|Publication number||US7467873 B2|
|Application number||US 11/250,676|
|Publication date||Dec 23, 2008|
|Filing date||Oct 14, 2005|
|Priority date||Oct 14, 2005|
|Also published as||CN101287595A, CN101287595B, CN101326042A, CN101326042B, EP1943075A1, EP1943075A4, EP1948436A1, EP1948436A4, US20070084549, US20070087186, WO2007047544A1, WO2007047745A1|
|Publication number||11250676, 250676, US 7467873 B2, US 7467873B2, US-B2-7467873, US7467873 B2, US7467873B2|
|Inventors||Graham M. Clarke, Paul D. Graham, Brent R. Hansen, Travis B. Hoium, David F. Slama|
|Original Assignee||3M Innovative Properties Company|
|Export Citation||BiBTeX, EndNote, RefMan|
|Patent Citations (61), Non-Patent Citations (1), Referenced by (14), Classifications (22), Legal Events (4)|
|External Links: USPTO, USPTO Assignment, Espacenet|
The present application is related to U.S. patent application having an 11/251,166 filed on even date herewith.
The present invention relates to a privacy film. In particular, the present invention relates to a polymeric based privacy film having a plurality of light directing elements each element being disposed substantially parallel to the next adjacent light directing element, the film being well suited for use with documents.
Products capable of providing privacy for the consumer have increased. For example, it is very common today for most personal computers and automatic teller machines to include a privacy screen allowing the user to view the image on the monitor while simultaneously limiting the view for bystanders, or at least those not in the viewing angle of the screen. Some have used light control films to provide privacy to a user who has documents containing sensitive material. The idea is similar in that the user can view the image on the document but bystanders are limited in viewing the document's content.
The art discloses various light control films that also serve the purpose of providing privacy to the user. However, as document privacy is becoming more and more of a desire for consumers, those skilled in the art seek different solutions to provide this desired feature. Thus, there is a continuing need for new privacy film constructions.
The present invention provides for a privacy film that can be used with documents to limit the angle at which a viewer can read the information on the document. In particular, when the privacy film is placed in the use orientation such that the viewing angle is coincident with the user's line of sight, the user will be able to see the contents of the documents while others will only have a limited view of the document's content.
In one aspect, the present invention pertains to a privacy film comprising a light transmissive, polymeric base sheet comprising (i) a first polymeric material, the base sheet having opposing first and second surfaces; and (ii) a plurality of light directing elements comprising a second polymeric material, wherein each element has a base, a height h, and a minor axis disposed along the height, wherein the elements protrude from the first surface of the base sheet, and wherein each element is disposed such that the minor axis of one element is substantially parallel to the minor axis of the next adjacent element and the base of one element is not joined with the base of the next adjacent element. In another aspect, the privacy film comprises elongated light directing elements.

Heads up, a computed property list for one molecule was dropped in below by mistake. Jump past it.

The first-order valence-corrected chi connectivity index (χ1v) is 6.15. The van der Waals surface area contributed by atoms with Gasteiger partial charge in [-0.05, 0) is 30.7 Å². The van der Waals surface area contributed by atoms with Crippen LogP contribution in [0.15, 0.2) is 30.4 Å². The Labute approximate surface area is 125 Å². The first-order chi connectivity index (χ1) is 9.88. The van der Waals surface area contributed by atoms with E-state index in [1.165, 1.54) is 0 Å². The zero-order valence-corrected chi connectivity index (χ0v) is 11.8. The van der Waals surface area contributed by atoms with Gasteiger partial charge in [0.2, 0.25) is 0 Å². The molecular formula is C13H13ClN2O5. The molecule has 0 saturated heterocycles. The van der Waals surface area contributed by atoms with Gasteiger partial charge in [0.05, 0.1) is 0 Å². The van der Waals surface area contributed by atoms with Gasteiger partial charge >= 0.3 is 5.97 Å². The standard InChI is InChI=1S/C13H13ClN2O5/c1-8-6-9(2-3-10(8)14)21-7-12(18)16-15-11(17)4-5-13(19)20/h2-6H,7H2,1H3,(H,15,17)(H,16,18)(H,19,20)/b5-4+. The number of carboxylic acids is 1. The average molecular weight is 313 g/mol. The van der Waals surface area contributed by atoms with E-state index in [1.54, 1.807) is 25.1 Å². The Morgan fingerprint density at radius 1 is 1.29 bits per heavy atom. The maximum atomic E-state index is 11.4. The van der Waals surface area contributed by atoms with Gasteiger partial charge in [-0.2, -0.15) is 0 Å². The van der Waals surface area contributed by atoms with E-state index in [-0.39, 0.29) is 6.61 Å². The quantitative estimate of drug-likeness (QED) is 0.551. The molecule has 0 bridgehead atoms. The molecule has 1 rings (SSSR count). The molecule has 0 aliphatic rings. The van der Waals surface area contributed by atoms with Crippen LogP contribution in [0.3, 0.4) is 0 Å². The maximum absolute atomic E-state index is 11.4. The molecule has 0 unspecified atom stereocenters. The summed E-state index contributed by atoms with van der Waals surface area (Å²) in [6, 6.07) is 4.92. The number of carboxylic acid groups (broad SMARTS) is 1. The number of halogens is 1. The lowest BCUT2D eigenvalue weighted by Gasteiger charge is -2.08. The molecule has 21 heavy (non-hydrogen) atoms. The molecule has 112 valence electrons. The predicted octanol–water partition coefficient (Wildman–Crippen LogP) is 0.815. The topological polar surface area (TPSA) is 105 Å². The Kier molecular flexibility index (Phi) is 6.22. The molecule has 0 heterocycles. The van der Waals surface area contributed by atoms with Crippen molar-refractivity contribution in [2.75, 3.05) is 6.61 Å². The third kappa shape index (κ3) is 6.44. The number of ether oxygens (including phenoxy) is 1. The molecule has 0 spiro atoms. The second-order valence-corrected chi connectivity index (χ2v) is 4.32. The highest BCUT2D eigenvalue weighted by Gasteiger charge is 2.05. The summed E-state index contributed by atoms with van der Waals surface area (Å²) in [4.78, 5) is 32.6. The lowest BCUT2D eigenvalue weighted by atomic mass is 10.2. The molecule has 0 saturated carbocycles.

As used herein, the term “light transmissive” means the ability to transmit visible light. In one embodiment, the light transmissive base sheet has an opacity of 90 or less, as measured using a Lab Scan 6000 Tester with a HuterLab Master Color Data Program, commercially available from Hunter Associates Laboratory, Inc., Reston, Va. With reference to the light directing element, the term “elongated” generally means that the element has a rail-like appearance. The rails can be continuous along the entire length of the privacy film or they can be discontinuous. In one embodiment, the discontinuous light directing elements are discrete bodies having an appearance of a stem, such as, e.g., a stem of a mushroom.
One advantage of the present invention is that it provides the privacy feature with flexible construction that is relatively easy to manufacture. The privacy film can be quickly attached to the document in a non-permanent manner. Furthermore, the privacy film is durable so that it can be used repeatedly.
In this document, the term “about” is presumed to modify all numerical values.
The invention can be better understood with reference to the following drawings, wherein:
These drawings are not drawn to scale and are intended only for illustrative purposes.
In use the privacy film of the present invention is disposed on the document so that the major axis L lies substantially parallel to the image or lines of text on the document. For example, on 8 1/2 by 11 inch paper, in portrait orientation where the text lies substantially parallel to the 8 ½ inch side of the paper, the privacy film would be oriented so that the major axis also lies along the same direction. The privacy film can be disposed on the document temporarily, meaning that the film can be removed from the substrate without damage thereto, or permanently, meaning that removal of the privacy film will most likely cause damage to the document. There exists a variety of means for attaching or disposing the privacy film to the document. For example, an adhesive can be used. The adhesive can be pressure sensitive or hot melt. The adhesive can be a repositionable adhesive, meaning that it can be applied and removed from the substrate multiple times without damage to the substrate and without significant loss in adhesion of the repositionable adhesive. In another application, the privacy film is formed as a pocket, where a first privacy film forms a front of the pocket and a polymeric backing or a second privacy film forms a back of the pocket. Both the front and back of the pockets have generally the same dimensions and geometry, such as e.g., a 9 inch by 11.5 inch rectangle. The front and the back are attached on three sides, leaving the fourth, typically top side, open for insertion and removal of a document. Other configurations can be used.